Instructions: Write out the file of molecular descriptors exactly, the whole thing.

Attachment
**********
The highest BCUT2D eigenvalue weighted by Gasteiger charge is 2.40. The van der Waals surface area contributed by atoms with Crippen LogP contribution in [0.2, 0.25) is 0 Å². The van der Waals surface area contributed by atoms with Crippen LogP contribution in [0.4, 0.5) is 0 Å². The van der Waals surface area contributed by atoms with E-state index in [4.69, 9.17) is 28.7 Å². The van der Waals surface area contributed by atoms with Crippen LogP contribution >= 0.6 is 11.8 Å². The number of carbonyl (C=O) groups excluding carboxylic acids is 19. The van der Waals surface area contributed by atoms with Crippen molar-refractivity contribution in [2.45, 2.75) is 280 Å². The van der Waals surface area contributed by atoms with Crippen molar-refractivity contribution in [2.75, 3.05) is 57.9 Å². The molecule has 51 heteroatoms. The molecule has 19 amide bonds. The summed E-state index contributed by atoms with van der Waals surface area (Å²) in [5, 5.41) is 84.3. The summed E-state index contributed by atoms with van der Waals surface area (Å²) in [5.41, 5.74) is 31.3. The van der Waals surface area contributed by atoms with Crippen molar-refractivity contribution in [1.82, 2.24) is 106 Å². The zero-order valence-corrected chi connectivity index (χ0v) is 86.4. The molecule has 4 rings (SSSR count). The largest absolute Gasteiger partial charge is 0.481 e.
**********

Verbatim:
The highest BCUT2D eigenvalue weighted by Gasteiger charge is 2.40. The van der Waals surface area contributed by atoms with Crippen LogP contribution in [0.2, 0.25) is 0 Å². The van der Waals surface area contributed by atoms with Crippen LogP contribution in [0.4, 0.5) is 0 Å². The van der Waals surface area contributed by atoms with E-state index in [4.69, 9.17) is 28.7 Å². The van der Waals surface area contributed by atoms with Crippen LogP contribution >= 0.6 is 11.8 Å². The number of carbonyl (C=O) groups excluding carboxylic acids is 19. The van der Waals surface area contributed by atoms with Crippen molar-refractivity contribution in [2.45, 2.75) is 280 Å². The van der Waals surface area contributed by atoms with Crippen molar-refractivity contribution in [2.75, 3.05) is 57.9 Å². The molecule has 51 heteroatoms. The molecule has 19 amide bonds. The summed E-state index contributed by atoms with van der Waals surface area (Å²) in [5, 5.41) is 84.3. The summed E-state index contributed by atoms with van der Waals surface area (Å²) in [5.41, 5.74) is 31.3. The van der Waals surface area contributed by atoms with Crippen molar-refractivity contribution in [1.82, 2.24) is 106 Å². The zero-order valence-corrected chi connectivity index (χ0v) is 86.4. The molecule has 4 rings (SSSR count). The largest absolute Gasteiger partial charge is 0.481 e.